Friday, April 13, 2012

Antonio Sangallo and the Construction of the Papal Grottoes

Tomb of Pius XI in the Vatican Grottoes
beneath Saint Peter's Basilica
I gave short shrift yesterday to Antonio Sangallo the younger in my eagerness to get to Michelangleo’s role in the design and construction of St. Peter’s Basilica.  I had mentioned how he had diverted materials and labor from the Basilica to build a palace for himself on the Via Giulia, Rome’s most fashionable street but his time as Capomaestro or chief architect was marked by nepotism and graft as he gave contracts to all his relatives and friends, hiring members of his clique for all the chief positions.  Yet he did make several important contributions to the project,  Despite a mutual loathing between Bramante and the Sangallo clan, he had been hired by Bramante as chief carpenter.  Bramante had recognized the young Sangallo’s genius and Antonio had not disappointed him, devising a unique system of scaffolding to brace Bramante’s massive piers until the concrete set.  When Leo X put Sangallo in charge after Raphael’s death, Sangallo constructed a scale model of the projected Basilica according to his design.  It was perfect in detail and even on a scale of 1:29 it was over twenty feet high in the dome and 23 feet long from front to back.  It cost over 6000 ducats—a parish church could have been built for less.  But it gave—for the first time—a detailed plan of what the finished Church might look like.  In the end, Michelangelo’s revisions and Maderno’s façade would (thankfully) give a very different look to the Basilica but at least now there was a plan even if it would be changed.  Just seeing a model of the Basilica made people think that it might become a reality out of the rubble pile that currently stood on the site.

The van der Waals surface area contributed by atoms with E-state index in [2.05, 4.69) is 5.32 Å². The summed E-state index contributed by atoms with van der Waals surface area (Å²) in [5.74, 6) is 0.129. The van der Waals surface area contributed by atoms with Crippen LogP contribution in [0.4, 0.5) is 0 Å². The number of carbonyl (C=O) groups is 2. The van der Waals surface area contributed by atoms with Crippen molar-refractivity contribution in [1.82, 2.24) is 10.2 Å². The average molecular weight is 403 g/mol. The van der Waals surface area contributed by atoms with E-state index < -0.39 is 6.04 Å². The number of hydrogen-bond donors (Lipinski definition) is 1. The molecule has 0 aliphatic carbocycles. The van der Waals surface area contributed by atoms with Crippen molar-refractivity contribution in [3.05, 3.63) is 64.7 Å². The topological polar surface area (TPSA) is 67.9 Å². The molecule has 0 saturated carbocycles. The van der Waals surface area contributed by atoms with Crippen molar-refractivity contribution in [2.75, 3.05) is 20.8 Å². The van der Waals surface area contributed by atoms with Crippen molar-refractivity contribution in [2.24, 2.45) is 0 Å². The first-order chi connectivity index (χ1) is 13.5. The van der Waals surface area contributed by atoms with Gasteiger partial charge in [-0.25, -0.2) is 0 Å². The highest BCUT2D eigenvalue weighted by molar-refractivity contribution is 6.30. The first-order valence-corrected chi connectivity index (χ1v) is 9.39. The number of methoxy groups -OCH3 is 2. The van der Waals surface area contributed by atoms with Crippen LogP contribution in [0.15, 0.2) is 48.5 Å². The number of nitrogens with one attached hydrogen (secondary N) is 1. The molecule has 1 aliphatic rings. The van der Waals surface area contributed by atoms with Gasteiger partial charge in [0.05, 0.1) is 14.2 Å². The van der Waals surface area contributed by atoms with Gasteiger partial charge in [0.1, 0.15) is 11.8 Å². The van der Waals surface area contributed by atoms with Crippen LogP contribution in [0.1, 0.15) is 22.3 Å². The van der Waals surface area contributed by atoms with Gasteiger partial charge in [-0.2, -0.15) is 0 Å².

Sangallo made an even more important contribution to the Basilica by raising the level of the floor 12 ½ feet above the level of Constantine’s basilica.  While this altered Bramante’s proportions, and not for the better, it also created the crypt beneath the nave that would become the grottoes of the papal tombs.  (In the 20th century, the crypt floor would be lowered a meter to give more headroom.)  Despite his elaborate plans, however, actual construction on the basilica would progress little by the time of Sangallo’s death in 1546.  It was just as well as his successor, Michelangelo, wanted to clear the deck and start over.  Michelangelo would develop what his predecessors, especially Bramante, had built but at the same time he would take those elements and integrate them into a design uniquely his own.   

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